House District 57 candidates roll out platforms in Craig
Incumbent Republican facing Libertarian, Democratic challengers
Three candidates for Colorado House District 57 were given the chance to speak to about 150 residents Tuesday night during the Craig Daily Press/KRAI candidate forum at Centennial Mall.
Incumbent Randy Baumgardner, R-Hot Sulphur Springs, will likely face two challengers in the November general election — Libertarian Mike Kien and Democrat Steve Ivancie.
Each candidate was given five minutes Tuesday to address the crowd and outline why they should hold the position that represents Moffat, Routt, Grand, Rio Blanco, Jackson and Garfield counties.
Ivancie, a resident and former Steamboat Springs City Council member, spoke first.
He spent the first half of his speech discussing his background and reputation.
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“My reputation is someone who is prepared, listens objectively (and is) open minded, but I am firm in my convictions,” he said. “I seek common goals to resolve conflicts and find solutions.”
If elected to the legislature, Ivancie said he would advocate responsible, accessible and accountable government.
“In a word, smart government,” he said.
Ivancie said he supports responsible energy development and use of natural resources in the area.
“I worked in the coal industry,” he said. “I know what it means. I would not have voted for (Colorado House Bill) 1365.
“I will defend and protect Western Colorado water rights and resources. I will work to keep water rights here in Northwest Colorado, right here where God intended it to be.”
Kien, an Oak Creek resident who ran unsuccessfully for House District 57 in 2006 against current state Sen. Al White, spoke next.
“It is obvious no Democrat or Republican is ever going to stop the relentless growth of government,” he said. “They are the ones that created the mess we are stuck with today.”
Kien said the state and federal governments have forgotten “the real source of our rights” and residents are “suffering because of it.”
“It is our duty as citizens to rein in our out of control government,” he said. “I only want your vote if you are sick and tired of seeing the constitution and the Bill of Rights shredded, or seeing more and more of your liberties stolen from you.”
Libertarians, Kien said, believe the proper role of government is to protect individual rights “as outlined in the Constitution.”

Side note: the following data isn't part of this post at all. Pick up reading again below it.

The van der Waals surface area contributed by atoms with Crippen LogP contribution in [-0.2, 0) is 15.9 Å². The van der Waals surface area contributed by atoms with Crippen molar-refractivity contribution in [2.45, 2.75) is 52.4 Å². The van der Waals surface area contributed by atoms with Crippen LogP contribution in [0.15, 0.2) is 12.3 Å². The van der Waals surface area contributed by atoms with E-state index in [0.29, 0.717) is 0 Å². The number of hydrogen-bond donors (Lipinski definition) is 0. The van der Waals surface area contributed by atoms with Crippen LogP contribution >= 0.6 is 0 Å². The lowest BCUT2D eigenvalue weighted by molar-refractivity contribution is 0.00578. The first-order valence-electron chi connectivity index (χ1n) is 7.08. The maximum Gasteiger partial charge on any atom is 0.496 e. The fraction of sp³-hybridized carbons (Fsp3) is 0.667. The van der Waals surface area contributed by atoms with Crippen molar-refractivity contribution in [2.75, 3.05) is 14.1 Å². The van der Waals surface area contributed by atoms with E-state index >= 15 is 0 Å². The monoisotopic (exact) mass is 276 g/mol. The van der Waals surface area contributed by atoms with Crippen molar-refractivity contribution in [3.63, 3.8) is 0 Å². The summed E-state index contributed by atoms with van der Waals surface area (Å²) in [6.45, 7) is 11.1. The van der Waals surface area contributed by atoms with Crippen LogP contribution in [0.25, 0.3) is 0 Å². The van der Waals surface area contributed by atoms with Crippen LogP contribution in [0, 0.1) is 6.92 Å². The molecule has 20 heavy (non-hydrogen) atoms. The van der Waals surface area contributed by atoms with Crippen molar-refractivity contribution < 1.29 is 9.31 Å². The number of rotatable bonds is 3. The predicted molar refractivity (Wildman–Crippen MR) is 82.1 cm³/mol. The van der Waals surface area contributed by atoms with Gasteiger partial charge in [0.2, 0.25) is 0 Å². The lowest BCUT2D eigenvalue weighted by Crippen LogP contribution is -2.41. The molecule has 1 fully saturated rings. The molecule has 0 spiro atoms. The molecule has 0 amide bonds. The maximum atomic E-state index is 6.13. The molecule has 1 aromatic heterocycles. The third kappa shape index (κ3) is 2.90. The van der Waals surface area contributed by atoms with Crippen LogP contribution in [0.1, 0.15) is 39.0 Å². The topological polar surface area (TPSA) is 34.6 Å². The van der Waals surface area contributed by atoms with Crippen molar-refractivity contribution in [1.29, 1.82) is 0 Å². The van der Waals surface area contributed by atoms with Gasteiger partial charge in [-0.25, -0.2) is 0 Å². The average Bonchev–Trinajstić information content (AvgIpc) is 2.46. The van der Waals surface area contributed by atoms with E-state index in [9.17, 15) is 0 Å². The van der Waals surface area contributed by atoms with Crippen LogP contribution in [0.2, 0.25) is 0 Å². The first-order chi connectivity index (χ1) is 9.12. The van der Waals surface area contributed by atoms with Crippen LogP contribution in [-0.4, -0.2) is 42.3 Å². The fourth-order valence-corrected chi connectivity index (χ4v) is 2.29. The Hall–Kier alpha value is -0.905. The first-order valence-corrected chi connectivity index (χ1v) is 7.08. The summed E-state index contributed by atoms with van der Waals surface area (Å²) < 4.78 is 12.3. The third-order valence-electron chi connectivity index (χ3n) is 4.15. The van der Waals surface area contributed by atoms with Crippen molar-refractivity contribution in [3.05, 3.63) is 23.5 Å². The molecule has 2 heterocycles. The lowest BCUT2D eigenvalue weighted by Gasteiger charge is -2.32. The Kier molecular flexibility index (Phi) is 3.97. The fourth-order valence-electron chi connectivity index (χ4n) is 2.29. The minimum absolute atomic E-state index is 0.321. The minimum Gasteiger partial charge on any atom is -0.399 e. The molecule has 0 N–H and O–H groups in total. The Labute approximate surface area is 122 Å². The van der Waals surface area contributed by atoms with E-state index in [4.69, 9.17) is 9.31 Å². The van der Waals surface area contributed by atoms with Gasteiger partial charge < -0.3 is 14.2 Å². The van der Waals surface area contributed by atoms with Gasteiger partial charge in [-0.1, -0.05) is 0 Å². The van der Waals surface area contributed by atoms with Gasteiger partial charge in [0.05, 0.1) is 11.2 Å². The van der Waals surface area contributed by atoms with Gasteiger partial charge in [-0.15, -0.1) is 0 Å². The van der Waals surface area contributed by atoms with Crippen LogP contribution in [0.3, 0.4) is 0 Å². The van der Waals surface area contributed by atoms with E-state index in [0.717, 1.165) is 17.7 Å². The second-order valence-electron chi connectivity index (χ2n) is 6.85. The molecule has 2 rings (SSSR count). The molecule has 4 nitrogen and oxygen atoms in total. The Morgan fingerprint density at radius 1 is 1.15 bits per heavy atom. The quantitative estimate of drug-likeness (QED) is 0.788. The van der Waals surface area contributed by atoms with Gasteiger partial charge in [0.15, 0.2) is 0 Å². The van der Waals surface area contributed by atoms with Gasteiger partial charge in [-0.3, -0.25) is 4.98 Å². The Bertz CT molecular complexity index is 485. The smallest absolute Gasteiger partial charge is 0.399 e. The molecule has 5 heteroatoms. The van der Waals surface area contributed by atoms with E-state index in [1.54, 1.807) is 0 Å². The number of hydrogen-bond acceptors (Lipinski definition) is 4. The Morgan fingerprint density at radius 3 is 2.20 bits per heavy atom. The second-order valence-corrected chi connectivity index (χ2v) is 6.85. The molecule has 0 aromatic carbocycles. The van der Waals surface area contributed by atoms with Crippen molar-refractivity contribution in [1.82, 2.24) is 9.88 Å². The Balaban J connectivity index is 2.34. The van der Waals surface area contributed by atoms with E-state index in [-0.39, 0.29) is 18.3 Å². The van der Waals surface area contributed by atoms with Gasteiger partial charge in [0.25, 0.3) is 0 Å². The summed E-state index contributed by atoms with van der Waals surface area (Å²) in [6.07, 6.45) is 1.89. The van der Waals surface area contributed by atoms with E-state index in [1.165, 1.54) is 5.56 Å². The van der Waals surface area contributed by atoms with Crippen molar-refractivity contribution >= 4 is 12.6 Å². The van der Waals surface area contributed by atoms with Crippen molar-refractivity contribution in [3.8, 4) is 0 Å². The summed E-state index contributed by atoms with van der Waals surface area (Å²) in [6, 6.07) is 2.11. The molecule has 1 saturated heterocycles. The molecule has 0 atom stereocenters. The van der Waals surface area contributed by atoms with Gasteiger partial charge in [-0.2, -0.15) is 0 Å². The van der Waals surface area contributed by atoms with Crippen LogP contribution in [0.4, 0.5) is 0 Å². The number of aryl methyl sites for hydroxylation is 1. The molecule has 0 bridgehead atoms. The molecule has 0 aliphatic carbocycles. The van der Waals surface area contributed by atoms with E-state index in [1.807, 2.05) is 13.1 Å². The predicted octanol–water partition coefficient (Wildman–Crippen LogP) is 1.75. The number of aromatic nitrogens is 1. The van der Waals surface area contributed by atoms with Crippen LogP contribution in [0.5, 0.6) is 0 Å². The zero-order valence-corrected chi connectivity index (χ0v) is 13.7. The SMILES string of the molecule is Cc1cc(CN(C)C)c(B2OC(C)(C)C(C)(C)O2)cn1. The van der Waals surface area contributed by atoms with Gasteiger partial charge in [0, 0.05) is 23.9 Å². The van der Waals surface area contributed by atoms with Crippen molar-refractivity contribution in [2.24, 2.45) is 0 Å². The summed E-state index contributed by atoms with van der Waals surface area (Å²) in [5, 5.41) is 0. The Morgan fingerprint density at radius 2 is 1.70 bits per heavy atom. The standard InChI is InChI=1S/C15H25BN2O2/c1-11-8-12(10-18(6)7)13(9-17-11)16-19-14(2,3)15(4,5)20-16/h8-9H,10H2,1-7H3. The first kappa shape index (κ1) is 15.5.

“Both major parties think they know best how to run our lives and spend our money,” he said. “Neither will talk about our rights. Libertarians understand that the purpose of government is to protect the rights of everybody, not just those with the most money or the best connections.”
Baumgardner, who was elected in 2008, spoke last.
He gave an overview of his last two years in the state legislature and his voting record against tax increases.
“I can stand up here and paint you the prettiest picture in the world, but I want you to go online and look at my voting record,” he said. “A dozen tax bills — I didn’t vote for any of them.”
Baumgardner also discussed his voting record relating to the energy industry in his district.
“It is easy to say after the vote that (you) could have voted for or against (it),” he said of HB 10-1365, also known as the Clean Air, Clean Jobs Act. “I voted against 1365 to keep the coal industry in business over here. I am for gas and oil, don’t get me wrong … we need it all.”
If re-elected, Baumgardner said he would renew his promise to represent the people of his district and “do the best job — 110 percent.”
“I have always voted to keep your civil liberties, your private property rights,” he said. “I have voted for the people of this district. I have represented you as best I could.”
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Craig Middle School staff will continue to wear masks this week, and two other schools in the district are close to doing the same, according to numbers from the Moffat County School District’s COVID-19 dashboard.